What not to feed your dog – gum edition

We have many sugar substitutes in our homes. Many of those we don’t realize are potentially life-threatening to our dogs.

This row at the store is poison to dogs.

The offending ingredient?


Xylitol is a sugar substitute and used often in sugar free gum. It can be in other sugar free products such as toothpaste, mouthwash, peanut butter, sugar free mints, and more.

Why can people have it but dogs can’t?

When people eat sugar, the pancreas releases insulin to intercept the sugar molecules and use them for energy.

Xylitol doesn’t cause the insulin release in people because our bodies don’t recognize it as sugar.

Dogs, unfortunately, do recognize it as sugar, although not normal sugar. They have an overreaction to the xylitol. Their reaction causes an overwhelming release of insulin into the body.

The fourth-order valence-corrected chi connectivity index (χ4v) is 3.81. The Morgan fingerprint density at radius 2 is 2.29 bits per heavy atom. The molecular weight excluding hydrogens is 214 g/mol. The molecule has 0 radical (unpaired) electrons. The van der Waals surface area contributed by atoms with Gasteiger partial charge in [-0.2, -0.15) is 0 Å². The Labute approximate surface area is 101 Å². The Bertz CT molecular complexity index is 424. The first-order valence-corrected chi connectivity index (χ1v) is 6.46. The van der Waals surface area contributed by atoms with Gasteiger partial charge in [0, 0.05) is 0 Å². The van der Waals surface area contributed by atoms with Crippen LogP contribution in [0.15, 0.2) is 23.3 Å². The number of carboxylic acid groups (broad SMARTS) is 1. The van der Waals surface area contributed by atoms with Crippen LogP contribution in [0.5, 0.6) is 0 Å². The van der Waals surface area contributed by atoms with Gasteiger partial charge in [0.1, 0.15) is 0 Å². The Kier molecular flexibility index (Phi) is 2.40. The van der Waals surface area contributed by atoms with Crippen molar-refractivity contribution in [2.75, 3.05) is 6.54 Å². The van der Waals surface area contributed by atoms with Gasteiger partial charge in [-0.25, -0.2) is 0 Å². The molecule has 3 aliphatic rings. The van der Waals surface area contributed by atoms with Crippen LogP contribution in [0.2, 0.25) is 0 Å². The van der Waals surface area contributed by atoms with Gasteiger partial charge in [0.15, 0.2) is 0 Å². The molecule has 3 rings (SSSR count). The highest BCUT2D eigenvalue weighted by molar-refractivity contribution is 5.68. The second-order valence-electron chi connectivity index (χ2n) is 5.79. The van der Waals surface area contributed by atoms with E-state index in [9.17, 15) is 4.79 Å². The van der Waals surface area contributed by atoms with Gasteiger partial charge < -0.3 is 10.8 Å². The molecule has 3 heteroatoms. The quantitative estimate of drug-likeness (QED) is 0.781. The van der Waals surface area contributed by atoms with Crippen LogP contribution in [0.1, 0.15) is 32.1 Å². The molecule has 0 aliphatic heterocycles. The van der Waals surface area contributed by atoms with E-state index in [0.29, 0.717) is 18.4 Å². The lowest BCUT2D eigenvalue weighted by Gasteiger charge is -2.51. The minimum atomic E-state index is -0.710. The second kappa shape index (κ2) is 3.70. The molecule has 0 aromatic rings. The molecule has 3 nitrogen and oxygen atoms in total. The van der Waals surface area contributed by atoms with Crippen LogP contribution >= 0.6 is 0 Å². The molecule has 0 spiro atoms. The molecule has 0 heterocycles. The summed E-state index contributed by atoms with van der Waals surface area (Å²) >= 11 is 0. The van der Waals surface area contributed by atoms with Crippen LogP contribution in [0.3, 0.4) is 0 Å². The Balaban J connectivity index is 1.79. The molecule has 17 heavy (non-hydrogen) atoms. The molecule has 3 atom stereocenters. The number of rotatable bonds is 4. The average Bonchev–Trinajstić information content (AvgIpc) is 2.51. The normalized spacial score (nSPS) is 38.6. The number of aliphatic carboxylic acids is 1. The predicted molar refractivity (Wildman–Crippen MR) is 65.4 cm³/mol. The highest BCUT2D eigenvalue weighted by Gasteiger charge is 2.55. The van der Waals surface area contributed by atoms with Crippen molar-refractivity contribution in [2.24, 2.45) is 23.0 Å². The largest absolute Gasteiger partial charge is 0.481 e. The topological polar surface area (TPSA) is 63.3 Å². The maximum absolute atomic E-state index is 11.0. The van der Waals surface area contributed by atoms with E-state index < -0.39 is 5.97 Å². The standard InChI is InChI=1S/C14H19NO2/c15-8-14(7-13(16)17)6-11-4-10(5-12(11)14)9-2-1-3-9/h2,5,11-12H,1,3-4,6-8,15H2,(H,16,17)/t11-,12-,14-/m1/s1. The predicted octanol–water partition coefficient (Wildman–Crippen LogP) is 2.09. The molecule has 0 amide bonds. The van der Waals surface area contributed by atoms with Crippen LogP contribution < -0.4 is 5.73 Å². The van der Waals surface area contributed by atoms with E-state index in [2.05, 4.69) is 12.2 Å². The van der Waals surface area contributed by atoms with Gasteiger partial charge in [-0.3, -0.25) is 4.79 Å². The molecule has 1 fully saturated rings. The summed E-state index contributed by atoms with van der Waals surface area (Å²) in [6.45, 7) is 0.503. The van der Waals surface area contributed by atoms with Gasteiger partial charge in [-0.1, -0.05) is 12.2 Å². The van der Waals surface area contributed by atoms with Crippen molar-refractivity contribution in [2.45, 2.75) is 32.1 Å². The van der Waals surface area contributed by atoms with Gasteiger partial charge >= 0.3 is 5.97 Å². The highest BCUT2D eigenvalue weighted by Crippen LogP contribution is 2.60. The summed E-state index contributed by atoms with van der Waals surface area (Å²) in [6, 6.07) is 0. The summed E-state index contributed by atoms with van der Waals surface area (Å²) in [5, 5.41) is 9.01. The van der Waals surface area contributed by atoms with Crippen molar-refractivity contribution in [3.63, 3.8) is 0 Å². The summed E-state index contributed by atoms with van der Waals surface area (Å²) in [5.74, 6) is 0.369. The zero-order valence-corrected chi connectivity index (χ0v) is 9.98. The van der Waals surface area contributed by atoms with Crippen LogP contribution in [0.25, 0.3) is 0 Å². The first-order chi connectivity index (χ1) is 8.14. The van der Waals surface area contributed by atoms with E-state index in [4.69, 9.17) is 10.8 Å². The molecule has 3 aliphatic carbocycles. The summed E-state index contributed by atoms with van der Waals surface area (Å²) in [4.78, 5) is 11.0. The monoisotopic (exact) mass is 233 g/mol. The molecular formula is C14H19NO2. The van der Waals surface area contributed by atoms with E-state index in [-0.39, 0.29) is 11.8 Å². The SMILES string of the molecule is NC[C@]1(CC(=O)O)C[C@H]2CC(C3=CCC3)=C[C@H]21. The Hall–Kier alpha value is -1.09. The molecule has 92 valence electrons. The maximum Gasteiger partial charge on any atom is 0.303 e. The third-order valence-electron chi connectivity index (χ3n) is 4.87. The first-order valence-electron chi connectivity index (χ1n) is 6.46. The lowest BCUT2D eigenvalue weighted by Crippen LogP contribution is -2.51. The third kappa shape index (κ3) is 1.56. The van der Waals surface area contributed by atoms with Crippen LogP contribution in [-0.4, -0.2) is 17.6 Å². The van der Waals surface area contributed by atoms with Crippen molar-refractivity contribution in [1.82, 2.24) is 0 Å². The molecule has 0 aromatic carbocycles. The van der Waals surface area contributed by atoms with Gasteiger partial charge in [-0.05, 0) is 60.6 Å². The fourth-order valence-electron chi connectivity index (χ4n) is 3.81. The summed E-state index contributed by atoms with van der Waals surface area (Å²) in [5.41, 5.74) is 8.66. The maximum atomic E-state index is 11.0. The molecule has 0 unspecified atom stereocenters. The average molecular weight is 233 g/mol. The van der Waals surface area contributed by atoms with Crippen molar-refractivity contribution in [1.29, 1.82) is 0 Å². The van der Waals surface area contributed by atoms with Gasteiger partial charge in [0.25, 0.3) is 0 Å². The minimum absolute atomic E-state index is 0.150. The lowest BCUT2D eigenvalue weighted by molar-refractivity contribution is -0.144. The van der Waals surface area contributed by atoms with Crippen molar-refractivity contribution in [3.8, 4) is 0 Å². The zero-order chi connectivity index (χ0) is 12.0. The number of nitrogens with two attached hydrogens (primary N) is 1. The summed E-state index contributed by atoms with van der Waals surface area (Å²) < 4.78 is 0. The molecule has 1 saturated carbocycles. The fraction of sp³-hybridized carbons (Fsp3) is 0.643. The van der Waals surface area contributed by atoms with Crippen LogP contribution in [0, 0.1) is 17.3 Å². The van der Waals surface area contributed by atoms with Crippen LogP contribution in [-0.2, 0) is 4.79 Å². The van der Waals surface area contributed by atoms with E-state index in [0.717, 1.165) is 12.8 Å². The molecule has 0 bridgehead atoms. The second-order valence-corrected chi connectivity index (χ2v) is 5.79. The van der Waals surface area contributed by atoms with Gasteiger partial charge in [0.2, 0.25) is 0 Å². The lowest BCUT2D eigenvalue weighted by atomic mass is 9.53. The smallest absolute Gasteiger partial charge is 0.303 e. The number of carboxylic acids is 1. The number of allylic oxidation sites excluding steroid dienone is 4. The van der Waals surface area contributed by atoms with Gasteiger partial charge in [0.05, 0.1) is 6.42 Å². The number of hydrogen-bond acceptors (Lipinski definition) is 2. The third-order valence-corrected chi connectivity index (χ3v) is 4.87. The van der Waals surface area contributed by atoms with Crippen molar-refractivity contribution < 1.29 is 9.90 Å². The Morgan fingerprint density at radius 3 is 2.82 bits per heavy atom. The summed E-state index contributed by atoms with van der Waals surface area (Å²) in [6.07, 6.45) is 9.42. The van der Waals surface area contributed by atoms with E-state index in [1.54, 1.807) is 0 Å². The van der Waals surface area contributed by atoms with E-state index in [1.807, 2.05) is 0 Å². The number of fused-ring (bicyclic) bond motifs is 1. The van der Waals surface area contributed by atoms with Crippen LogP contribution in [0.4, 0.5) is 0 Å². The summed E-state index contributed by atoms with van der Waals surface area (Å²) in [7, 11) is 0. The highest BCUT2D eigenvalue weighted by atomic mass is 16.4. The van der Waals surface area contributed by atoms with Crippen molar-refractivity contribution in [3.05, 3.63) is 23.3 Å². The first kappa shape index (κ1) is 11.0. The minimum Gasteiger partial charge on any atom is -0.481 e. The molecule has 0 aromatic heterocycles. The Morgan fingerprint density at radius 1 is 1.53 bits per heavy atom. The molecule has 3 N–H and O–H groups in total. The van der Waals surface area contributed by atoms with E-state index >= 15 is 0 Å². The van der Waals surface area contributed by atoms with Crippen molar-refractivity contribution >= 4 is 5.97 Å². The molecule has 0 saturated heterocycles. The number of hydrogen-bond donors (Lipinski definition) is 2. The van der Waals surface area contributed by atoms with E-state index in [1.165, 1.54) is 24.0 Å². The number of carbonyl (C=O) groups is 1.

This results in life-threatening hypoglycemia (low blood sugar).

If not treated immediately, it can progress to liver failure and death.

If your dog has any exposure at all to xylitol, it should be taken to your veterinarian or nearest emergency clinic immediately.

Vomiting may be induced if ingestion was recent.

Your dog will likely be put on IV fluids with dextrose added. Liver support will be provided as well. Constant blood sugar monitoring is crucial to keep up with the dog’s metabolism of the toxin.

The best thing is preventing ingestion.

Be sure to read ingredient labels on sugar free items. Keep purses and snacks away from nosy dogs. If ingestion occurs, seek veterinary care immediately.

This is not something you can “wait and see” about.

Read labels.

Keep your pets safe!

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